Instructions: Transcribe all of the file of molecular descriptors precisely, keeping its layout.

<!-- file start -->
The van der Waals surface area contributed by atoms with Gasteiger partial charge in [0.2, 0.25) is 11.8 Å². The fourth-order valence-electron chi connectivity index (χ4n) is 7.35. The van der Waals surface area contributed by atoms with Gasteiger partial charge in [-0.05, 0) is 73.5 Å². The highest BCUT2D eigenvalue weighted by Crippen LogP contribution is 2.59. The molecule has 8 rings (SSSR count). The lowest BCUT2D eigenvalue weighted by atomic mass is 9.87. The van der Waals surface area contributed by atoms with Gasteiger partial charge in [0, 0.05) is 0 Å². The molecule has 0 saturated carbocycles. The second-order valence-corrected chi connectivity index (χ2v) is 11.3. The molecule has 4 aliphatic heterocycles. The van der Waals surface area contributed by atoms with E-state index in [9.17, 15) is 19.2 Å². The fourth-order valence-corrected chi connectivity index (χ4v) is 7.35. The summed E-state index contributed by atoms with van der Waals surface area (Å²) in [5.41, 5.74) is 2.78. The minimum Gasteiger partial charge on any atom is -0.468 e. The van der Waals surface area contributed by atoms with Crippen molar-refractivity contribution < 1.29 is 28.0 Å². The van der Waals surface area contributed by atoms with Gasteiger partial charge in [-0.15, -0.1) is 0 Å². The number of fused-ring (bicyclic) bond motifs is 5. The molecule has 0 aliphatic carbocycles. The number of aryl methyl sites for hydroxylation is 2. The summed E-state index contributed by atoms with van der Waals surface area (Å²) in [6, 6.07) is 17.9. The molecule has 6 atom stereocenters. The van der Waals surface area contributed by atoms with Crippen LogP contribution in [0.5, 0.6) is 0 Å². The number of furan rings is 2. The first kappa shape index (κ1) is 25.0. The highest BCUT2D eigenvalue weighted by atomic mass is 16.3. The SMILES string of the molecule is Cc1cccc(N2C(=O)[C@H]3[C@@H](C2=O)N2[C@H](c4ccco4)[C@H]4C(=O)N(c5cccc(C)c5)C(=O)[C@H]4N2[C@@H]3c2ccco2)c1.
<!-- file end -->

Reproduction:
The van der Waals surface area contributed by atoms with Gasteiger partial charge in [0.2, 0.25) is 11.8 Å². The fourth-order valence-electron chi connectivity index (χ4n) is 7.35. The van der Waals surface area contributed by atoms with Gasteiger partial charge in [-0.05, 0) is 73.5 Å². The highest BCUT2D eigenvalue weighted by Crippen LogP contribution is 2.59. The molecule has 8 rings (SSSR count). The lowest BCUT2D eigenvalue weighted by atomic mass is 9.87. The van der Waals surface area contributed by atoms with Gasteiger partial charge in [0, 0.05) is 0 Å². The molecule has 0 saturated carbocycles. The second-order valence-corrected chi connectivity index (χ2v) is 11.3. The molecule has 4 aliphatic heterocycles. The van der Waals surface area contributed by atoms with E-state index in [9.17, 15) is 19.2 Å². The fourth-order valence-corrected chi connectivity index (χ4v) is 7.35. The summed E-state index contributed by atoms with van der Waals surface area (Å²) in [5.41, 5.74) is 2.78. The minimum Gasteiger partial charge on any atom is -0.468 e. The van der Waals surface area contributed by atoms with Crippen molar-refractivity contribution < 1.29 is 28.0 Å². The van der Waals surface area contributed by atoms with Gasteiger partial charge in [-0.15, -0.1) is 0 Å². The number of fused-ring (bicyclic) bond motifs is 5. The molecule has 0 aliphatic carbocycles. The number of aryl methyl sites for hydroxylation is 2. The summed E-state index contributed by atoms with van der Waals surface area (Å²) in [6, 6.07) is 17.9. The molecule has 6 atom stereocenters. The van der Waals surface area contributed by atoms with Crippen LogP contribution in [0.5, 0.6) is 0 Å². The number of furan rings is 2. The first kappa shape index (κ1) is 25.0. The highest BCUT2D eigenvalue weighted by atomic mass is 16.3. The SMILES string of the molecule is Cc1cccc(N2C(=O)[C@H]3[C@@H](C2=O)N2[C@H](c4ccco4)[C@H]4C(=O)N(c5cccc(C)c5)C(=O)[C@H]4N2[C@@H]3c2ccco2)c1.